“My call to the world is, ‘you must insist on the necessary reforms to create a conducive environment for free and fair elections and a lasting solution to the crisis in Zimbabwe’,” Tsvangirai said in Monday’s London Times.
Tsvangirai won the first round of the 2008 presidential election only to withdraw after Mugabe’s Zanu-PF unleashed a wave of violence against supporters of his Movement for Democratic Change (MDC).
Mugabe was forced into a power-sharing government with the MDC, but Tsvangirai fears the veteran leader will resort to underhand tactics when Zimbabweans next vote for their president.
Tsvangirai, 60, warned it would be “naive to believe Zanu-PF would willingly go to free and fair elections if they don’t have something up their sleeve”, adding he couldn’t trust Mugabe “because he speaks with a forked tongue”.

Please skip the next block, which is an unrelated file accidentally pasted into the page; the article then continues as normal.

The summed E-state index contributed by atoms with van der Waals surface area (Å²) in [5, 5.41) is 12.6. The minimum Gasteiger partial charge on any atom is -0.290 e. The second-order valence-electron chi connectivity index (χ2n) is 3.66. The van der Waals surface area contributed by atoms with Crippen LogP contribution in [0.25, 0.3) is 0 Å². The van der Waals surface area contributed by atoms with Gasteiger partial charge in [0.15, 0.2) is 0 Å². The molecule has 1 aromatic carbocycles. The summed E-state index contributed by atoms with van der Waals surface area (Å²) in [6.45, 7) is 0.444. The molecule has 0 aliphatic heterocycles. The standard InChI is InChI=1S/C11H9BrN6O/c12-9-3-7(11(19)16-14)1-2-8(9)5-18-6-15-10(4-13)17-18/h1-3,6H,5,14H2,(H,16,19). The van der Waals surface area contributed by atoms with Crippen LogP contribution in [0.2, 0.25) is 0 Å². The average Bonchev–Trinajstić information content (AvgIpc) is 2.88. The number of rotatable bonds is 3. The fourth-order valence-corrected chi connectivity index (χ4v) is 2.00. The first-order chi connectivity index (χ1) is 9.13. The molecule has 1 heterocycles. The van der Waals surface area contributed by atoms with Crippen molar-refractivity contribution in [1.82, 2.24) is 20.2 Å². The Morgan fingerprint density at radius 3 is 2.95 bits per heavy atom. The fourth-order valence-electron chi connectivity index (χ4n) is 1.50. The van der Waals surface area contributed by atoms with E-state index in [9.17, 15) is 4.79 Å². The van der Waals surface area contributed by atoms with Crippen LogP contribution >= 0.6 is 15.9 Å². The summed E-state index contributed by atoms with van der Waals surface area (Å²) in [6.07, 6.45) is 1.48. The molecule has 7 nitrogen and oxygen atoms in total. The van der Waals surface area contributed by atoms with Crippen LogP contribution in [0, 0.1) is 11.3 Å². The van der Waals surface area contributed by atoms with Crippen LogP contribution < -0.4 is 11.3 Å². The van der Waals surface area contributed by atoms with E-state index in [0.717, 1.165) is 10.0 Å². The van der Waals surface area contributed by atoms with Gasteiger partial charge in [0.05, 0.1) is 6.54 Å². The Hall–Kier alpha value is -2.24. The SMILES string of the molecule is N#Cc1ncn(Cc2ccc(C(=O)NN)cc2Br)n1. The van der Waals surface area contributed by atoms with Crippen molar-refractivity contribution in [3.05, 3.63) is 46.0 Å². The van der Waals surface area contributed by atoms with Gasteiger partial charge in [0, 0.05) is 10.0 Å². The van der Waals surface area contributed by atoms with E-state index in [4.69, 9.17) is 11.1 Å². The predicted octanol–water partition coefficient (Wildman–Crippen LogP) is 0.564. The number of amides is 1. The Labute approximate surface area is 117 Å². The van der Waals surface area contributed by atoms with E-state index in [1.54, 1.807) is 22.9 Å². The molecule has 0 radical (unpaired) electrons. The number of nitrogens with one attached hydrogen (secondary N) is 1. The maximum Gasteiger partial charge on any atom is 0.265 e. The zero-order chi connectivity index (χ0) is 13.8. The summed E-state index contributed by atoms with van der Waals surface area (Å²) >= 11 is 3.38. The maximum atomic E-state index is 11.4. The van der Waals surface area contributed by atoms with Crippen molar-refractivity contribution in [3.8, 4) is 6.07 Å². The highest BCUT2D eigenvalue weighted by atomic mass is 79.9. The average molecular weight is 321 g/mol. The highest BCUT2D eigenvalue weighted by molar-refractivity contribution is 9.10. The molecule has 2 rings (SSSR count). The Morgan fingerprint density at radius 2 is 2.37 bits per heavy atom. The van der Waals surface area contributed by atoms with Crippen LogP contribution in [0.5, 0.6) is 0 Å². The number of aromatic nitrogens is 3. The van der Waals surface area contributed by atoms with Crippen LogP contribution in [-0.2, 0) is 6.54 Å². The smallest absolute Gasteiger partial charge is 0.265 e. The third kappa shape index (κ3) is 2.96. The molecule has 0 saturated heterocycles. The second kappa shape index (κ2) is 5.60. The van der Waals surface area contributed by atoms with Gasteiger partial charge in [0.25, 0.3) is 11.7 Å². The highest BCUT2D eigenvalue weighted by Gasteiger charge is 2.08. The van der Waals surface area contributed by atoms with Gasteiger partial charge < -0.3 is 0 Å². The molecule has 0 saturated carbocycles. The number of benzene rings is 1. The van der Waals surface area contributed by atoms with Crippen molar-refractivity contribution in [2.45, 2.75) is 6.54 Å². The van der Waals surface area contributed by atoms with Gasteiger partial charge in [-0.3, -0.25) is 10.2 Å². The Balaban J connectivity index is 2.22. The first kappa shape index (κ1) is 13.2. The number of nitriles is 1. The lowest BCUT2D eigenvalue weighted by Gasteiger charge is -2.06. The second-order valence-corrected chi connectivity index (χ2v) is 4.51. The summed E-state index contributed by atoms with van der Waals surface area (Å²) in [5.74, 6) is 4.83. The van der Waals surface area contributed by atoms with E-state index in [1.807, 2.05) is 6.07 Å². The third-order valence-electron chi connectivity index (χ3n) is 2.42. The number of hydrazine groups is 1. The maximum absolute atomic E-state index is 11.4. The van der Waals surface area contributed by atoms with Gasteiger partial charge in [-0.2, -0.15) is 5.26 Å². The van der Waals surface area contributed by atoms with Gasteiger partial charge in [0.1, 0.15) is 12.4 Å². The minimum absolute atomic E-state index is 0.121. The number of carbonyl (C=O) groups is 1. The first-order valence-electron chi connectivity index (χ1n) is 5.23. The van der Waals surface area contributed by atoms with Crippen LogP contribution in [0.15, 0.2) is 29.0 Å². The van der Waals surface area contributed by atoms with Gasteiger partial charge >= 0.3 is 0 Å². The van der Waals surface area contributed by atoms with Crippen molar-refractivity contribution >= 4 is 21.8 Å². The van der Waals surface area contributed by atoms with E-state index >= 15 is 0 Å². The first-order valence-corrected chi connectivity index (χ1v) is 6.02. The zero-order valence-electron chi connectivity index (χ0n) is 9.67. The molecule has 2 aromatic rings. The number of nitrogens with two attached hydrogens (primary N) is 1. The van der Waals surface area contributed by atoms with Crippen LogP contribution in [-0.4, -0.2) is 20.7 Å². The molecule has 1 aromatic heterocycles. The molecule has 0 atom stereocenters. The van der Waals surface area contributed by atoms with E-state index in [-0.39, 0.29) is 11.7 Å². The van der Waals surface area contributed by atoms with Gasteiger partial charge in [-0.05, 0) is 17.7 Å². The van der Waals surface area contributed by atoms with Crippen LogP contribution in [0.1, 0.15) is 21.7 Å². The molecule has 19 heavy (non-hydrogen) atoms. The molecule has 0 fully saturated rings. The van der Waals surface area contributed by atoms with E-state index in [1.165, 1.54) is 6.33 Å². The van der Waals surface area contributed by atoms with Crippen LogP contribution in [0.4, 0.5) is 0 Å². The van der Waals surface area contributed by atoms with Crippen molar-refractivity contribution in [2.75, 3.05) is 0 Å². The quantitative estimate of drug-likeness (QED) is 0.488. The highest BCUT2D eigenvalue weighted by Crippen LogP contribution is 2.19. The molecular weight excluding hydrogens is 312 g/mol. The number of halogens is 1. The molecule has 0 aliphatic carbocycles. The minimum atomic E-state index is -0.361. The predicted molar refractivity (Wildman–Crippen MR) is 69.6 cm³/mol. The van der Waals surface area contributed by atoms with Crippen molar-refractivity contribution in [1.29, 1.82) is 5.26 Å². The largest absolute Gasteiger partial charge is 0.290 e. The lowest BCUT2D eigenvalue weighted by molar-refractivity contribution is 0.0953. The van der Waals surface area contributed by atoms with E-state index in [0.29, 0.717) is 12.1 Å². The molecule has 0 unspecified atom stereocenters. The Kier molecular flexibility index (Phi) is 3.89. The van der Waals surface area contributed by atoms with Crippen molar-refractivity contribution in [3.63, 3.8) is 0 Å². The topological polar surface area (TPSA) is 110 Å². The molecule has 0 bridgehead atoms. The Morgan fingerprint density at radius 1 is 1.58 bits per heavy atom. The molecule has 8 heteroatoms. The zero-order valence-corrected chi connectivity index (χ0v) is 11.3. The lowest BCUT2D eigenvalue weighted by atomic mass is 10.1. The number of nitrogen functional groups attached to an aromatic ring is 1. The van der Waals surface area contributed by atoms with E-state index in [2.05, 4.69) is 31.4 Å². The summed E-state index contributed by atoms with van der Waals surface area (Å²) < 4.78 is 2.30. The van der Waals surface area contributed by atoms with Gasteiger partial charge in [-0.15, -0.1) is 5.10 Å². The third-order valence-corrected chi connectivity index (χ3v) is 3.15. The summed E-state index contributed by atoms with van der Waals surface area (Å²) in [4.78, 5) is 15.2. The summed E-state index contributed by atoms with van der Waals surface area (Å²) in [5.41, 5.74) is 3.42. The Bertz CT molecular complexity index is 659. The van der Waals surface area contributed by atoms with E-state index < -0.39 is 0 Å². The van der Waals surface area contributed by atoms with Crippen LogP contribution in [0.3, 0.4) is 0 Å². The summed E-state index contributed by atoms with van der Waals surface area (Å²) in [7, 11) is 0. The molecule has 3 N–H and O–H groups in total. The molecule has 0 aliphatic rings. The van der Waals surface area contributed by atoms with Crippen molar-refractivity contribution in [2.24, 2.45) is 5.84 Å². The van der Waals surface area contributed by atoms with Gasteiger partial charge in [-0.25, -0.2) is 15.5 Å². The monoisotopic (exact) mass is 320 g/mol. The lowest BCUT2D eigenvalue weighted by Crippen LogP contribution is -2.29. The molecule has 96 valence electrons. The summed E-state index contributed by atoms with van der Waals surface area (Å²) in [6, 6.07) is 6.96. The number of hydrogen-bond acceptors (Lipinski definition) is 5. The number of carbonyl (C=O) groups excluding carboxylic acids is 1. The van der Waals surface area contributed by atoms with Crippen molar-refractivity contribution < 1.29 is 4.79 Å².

Elections are scheduled for 2013, but negotiations over a new constitution that would set out the rules for the vote have stalled on several points, including whether Mugabe, 88, should be allowed to run.
Unstable politics and strict laws
Tsvangirai recently blamed the delay on “some amongst us who regard reforms as a way of ceding power”.
Despite its unstable politics and strict laws which require foreign companies to cede majority stakes to black Zimbabweans, the prime minister stressed that investors could yield rich returns in Zimbabwe.
He argued that southern Africa’s former bread basket offered some of the highest rates of return in Africa, a well-educated workforce and zero foreign exchange risk due to its use of the US dollar.
Highlighting China, South Korea and Vietnam, Tsvangirai reasoned that political democracy was not a pre-requisite for successful investment, but admitted Zimbabwe’s foreign investment laws were a hindrance.
The prime minister, who is in London for an African business summit, called the laws “political rhetoric”, introduced by Mugabe to win votes.- AFP